The main Google searchbox on Google.com has a feature where if you start typing a phrase it tries to anticipate what you have in mind and offer the complete phrase in a drop down pick list based on what other users have asked. For example if you type into Google's searchbox
How do I
Google offers ten suggestions for completing this entry, beginning with these three useful questions:
How do I find my IP address How do I know if im pregnant How do I get a passport
Commenter Victoria points out that if you type in, however, Pat Bu, Google offers you the following ten prompts:
Pat Burrell Pat bus schedule Pat Buttram Pat Burrell stats Pat Burns Pat Burrell wife Pat Burke Pat Buckley Moss Pat Buckley Pat Burns cancer
Who are these people?
Using the power of Google, it's easy to discover that Pat Burrell is a leftfielder, Pat Buttram was Gene Autry's sidekick in 1930s singing cowboy movies and later Mr. Haney on Green Acres. Pat Burns is a former hockey coach. Pat Buckley Moss is a painter. Pat Buckley was the wife of William F. Buckley.
Somehow, I don't think those are the most famous Pat Bu...s on the Internet today.
If you type in Pat Buc, then Google just gives up giving you prompts, which it doesn't with other letters. For example, Pat But prompts you with a whole bunch of new names even more obscure than the immortal Pat Buttram.
Maybe it's just a misunderstanding. So, let's type into Google Patrick Bu. And we get another list of prompts, but none of them include He Who Must Not Be Named.
Finally if you type in Patrick J. you'll get a list of prompts of people named Patrick J. Something, none of them as famous as Patrick J. Buchanan, winner of the 1996 New Hampshire GOP Presidential primary.
Of course, Google can't (yet?) delete Pat Buchanan from their main search engine, just from the prompts. If you type Pat Buchanan into Google's searchbox, you get back:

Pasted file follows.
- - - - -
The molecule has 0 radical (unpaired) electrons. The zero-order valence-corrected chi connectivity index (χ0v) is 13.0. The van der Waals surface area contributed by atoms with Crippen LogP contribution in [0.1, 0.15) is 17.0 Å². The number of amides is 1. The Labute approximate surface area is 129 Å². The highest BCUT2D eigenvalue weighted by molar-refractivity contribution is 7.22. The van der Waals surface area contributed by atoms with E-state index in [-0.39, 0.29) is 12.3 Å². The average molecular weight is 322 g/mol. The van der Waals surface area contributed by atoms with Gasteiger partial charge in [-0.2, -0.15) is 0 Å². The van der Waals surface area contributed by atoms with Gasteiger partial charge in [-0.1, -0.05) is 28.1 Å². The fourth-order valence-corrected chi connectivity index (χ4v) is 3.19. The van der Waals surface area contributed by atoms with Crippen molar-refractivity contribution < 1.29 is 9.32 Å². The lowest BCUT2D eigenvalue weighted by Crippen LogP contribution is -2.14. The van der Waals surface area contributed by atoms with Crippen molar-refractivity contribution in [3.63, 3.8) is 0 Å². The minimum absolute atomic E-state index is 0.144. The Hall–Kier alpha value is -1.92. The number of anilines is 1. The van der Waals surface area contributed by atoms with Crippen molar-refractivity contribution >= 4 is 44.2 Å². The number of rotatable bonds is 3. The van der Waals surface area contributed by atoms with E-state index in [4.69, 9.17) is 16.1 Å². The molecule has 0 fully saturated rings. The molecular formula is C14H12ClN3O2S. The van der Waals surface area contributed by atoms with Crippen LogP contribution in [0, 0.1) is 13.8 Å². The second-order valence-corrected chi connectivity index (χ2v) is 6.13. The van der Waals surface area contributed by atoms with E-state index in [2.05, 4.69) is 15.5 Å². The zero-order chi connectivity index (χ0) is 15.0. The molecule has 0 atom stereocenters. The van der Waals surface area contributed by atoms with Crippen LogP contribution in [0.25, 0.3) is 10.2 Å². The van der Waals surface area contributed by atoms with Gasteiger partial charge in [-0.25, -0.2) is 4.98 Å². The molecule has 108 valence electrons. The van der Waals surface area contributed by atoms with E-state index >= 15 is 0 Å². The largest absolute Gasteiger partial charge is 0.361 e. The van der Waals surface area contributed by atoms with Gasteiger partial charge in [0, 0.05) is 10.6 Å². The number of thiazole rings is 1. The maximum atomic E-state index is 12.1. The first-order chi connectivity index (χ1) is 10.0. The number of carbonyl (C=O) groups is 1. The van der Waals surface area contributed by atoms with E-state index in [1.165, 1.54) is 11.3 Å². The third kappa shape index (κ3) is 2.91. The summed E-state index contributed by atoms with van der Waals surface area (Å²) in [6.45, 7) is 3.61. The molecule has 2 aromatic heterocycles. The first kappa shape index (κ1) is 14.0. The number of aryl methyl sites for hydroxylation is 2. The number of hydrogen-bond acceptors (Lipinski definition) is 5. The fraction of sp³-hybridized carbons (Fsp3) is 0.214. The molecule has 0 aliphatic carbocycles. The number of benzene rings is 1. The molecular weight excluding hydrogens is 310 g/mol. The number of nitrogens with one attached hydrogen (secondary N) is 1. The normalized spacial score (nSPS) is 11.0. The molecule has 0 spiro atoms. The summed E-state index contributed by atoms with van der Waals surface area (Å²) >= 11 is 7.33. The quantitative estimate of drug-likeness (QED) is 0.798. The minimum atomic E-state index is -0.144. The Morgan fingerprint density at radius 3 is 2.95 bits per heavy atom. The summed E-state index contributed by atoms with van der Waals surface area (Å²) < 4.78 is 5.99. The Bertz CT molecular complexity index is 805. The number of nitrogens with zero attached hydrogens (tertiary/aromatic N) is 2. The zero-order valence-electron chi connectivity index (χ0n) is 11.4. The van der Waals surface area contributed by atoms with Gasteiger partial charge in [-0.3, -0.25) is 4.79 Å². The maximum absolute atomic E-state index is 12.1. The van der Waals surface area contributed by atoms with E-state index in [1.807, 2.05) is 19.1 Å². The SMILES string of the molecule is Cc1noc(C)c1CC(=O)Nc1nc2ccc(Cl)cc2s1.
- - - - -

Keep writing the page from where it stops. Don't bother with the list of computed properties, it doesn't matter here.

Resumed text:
Results 1 - 20 of about 1,630,000 for pat buchanan. (0.22 seconds)
In contrast, if you type in Pat Buttram:
Results 1 - 20 of about 49,300 for pat buttram. (0.32 seconds)
It's the sheer pettiness of Google going to the trouble of banning Pat Buchanan from its little prompting feature, one of its least important, that is so amusing and eye-opening.
P.S.: Richard Hoste points out in comments that Yahoo.com's search bar has the same prompting engine, with Pat Buchanan being the first of the Pat Bu and second, behind Pat Benatar, for Pat B. Another commenter points out the Microsoft's Bing search bar delivers the same prompts as Yahoo: Buchanan is the #1 Pat Bu and #2 Pat B.
So, somebody at Google is doing this intentionally. To repeat, this one example isn't at all important — what's striking is the mindless animus of somebody at Google that would lead to going to all the trouble of doing such a trivial thing.
And because Google is so close to being a monopoly, it's crucial that the public monitor abuses by Google stemming from Google's not exactly subtle political biases, such as this silly little thing or the more serious annihilation of Mangan's blog in November (which was rectified after many complaints).
Ridicule is the best medicine.